Many Marines from 22nd MEU expect brief break to be followed by Iraq duty
July 27, 2004
KANDAHAR AIRFIELD, Afghanistan — Many Marines of the 22nd Marine Expeditionary Unit will barely get a chance to clean off the dust from Afghanistan before they find themselves chewing on Iraqi sand.
Even with their six-month Afghanistan deployment extended by a month so they could continue their push through southern Afghanistan, many Marines said they have to prepare now for their next tour.
“It’s a sign of the times,” said Col. Kenneth McKenzie Jr., commander of the Camp Lejeune, N.C.-based 22nd MEU. “This has all happened since Iraq’s last flare-up,” McKenzie said. “Everything is in a state of flux.”
Each of the Marine Corps’ seven MEUs are task forces that bring together infantry, artillery, aviation, logistics and other units into one 2,300-strong package.
Even McKenzie’s own headquarters will likely be thrown back into the mix sooner rather than later.
“I think we’ll be out sometime next year,” McKenzie said. Of the three MEUs based at Camp Lejeune, the 24th MEU is already in Iraq and the 26th MEU will hand off with the 24th as it returns to port.
“Unless they accept a gap, which is possible, we’ll go early,” McKenzie said.
But there’s no doubt for many within the MEU.
The MEU’s 800-strong light infantry contingent — 1st Battalion, 6th Marines — has already been told to expect to ship out to Iraq within five months after it returns home in September.
Usually, Marines returning from overseas deployments get 12 to 18 months before pushing back out again. But not these days.
“That’s all out the window now,” said Capt. Paul Merida, commander of 1st Battalion’s Company C. “We’re spread pretty thin. If something were to happen somewhere else, I don’t know who we’d send.”
Complicating matters is the fact that 1st Battalion will lose about half of its Marines once it returns from Afghanistan.
Of the 800 Marines in the unit, said Command Sgt. Maj. Tom Hall, “only 412 will deploy to Iraq with us.” The rest will move to new duty assignments or get out of the Marine Corps.
“We’re going to lose a lot of our small unit leaders,” said Merida, adding that many will not be replaced by Marines of equal rank and experience.
Instead, officials anticipate receiving only an influx of fresh recruits straight from boot camp. And most of those will probably come after the new year.
“That’s only going to give us about two months to get them trained and ready for combat before we leave for Iraq,” said Merida. “It’s going to be tough.”
Meanwhile, he added, junior Marines in the unit will have to step up and fill those key leadership roles.
“It’s entirely possible that we’ll see squads being led by lance corporals,” a position usually reserved for sergeants, two ranks higher.
Combat experience from Afghanistan will help mitigate that, said Merida, but will only go so far.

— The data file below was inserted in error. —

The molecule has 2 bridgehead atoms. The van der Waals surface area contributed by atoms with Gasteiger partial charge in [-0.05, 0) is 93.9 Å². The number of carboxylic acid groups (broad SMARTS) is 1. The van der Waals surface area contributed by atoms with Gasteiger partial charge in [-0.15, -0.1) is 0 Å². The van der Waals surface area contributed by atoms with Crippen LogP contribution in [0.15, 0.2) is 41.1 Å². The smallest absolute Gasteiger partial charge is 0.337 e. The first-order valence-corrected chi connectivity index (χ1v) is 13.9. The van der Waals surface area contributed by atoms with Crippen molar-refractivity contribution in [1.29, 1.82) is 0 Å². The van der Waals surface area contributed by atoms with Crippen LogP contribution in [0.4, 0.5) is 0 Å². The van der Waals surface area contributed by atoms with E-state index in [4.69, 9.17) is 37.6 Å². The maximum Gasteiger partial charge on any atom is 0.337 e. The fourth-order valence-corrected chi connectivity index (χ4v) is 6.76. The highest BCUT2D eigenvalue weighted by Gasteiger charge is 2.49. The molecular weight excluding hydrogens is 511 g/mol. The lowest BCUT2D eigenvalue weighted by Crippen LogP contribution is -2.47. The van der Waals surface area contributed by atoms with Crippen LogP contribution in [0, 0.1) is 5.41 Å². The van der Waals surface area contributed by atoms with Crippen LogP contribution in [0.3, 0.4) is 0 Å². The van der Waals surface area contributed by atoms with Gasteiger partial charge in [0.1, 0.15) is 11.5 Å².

That’s why, even as the MEU is beginning its withdrawal, leaders like Merida have begun training for Iraq.
“Look around,” Merida told a group of his Marines in the middle of training this weekend in a corner of Kandahar’s heat-baked airfield. “The guys that are going to lead this platoon in Iraq are sitting right here, right now. You’re it.
“Whether this unit is successful in Iraq or not depends on what you do between now and the next few months,” Merida said. “Because once those recruits get off the busses from the School of Infantry, it’s going to be too late.”
The Marines — some less than two years out of high school — nodded their heads solemnly.
“It’s not just about taking care of yourself any more. You’ve got to start thinking about how you’re going to lead four, maybe 12 other Marines,” said Merida. “You’ve got to get your [expletive] together now, because that’s what it’s going to take to bring you and them home alive.”
Lance Cpl. William Yarborough cradled his assault rifle, listening intently, a gold cross poking awkwardly out of the collar of desert fatigues, the words “Death Dealer” tattooed onto his right arm in rolling black script.
“It’s going to be hard getting everyone prepared,” he said later. He thinks he’ll be ready, though, to take over a squad when his time comes.
“I’m just going to give my Marines the hardest time they’ve ever had in their lives and do whatever I can to take care of them,” he said. “We’ll be ready.”
To help Marines like Yarborough get ready, leaders are preparing a slew of classes as the MEU makes its way back to a three-ship armada off Kuwait in the coming days for the long trip through the Mediterranean and across the Atlantic.
“When we get to Kuwait, we’re going to really turn the heat up with a very intensive training schedule,” said battalion Command Sgt. Maj. Hall.
And the Marines shouldn’t expect to see Camp Lejeune much once they return.
Exercises are already slated at Fort Bragg, N.C., in November, followed by maneuvers in California.
“Out of the five months between our deployments, we’ll be gone about two and half months,” said Hall. “We don’t have time to mess around.”